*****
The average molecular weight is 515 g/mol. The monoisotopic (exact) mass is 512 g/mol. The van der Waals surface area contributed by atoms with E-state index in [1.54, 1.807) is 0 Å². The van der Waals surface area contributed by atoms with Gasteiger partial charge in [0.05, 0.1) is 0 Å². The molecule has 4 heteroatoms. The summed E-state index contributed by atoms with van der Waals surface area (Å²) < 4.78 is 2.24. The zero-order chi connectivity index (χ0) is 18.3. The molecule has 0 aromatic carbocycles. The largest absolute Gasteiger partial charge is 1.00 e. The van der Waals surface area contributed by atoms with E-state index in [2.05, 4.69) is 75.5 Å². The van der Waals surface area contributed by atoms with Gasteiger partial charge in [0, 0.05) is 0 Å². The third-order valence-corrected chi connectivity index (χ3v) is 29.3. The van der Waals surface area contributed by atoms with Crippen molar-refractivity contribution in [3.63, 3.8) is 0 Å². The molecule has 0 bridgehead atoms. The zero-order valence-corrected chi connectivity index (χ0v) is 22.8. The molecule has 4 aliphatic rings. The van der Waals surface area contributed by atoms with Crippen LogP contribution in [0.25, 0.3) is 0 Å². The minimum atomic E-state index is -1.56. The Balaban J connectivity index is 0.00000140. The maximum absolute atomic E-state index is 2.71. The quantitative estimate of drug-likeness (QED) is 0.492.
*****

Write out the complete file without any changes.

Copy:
The average molecular weight is 515 g/mol. The monoisotopic (exact) mass is 512 g/mol. The van der Waals surface area contributed by atoms with E-state index in [1.54, 1.807) is 0 Å². The van der Waals surface area contributed by atoms with Gasteiger partial charge in [0.05, 0.1) is 0 Å². The molecule has 4 heteroatoms. The summed E-state index contributed by atoms with van der Waals surface area (Å²) < 4.78 is 2.24. The zero-order chi connectivity index (χ0) is 18.3. The molecule has 0 aromatic carbocycles. The largest absolute Gasteiger partial charge is 1.00 e. The van der Waals surface area contributed by atoms with E-state index in [2.05, 4.69) is 75.5 Å². The van der Waals surface area contributed by atoms with Gasteiger partial charge in [0, 0.05) is 0 Å². The third-order valence-corrected chi connectivity index (χ3v) is 29.3. The van der Waals surface area contributed by atoms with Crippen molar-refractivity contribution in [3.63, 3.8) is 0 Å². The molecule has 0 bridgehead atoms. The zero-order valence-corrected chi connectivity index (χ0v) is 22.8. The molecule has 4 aliphatic rings. The van der Waals surface area contributed by atoms with Crippen LogP contribution in [0.25, 0.3) is 0 Å². The minimum atomic E-state index is -1.56. The Balaban J connectivity index is 0.00000140. The maximum absolute atomic E-state index is 2.71. The quantitative estimate of drug-likeness (QED) is 0.492.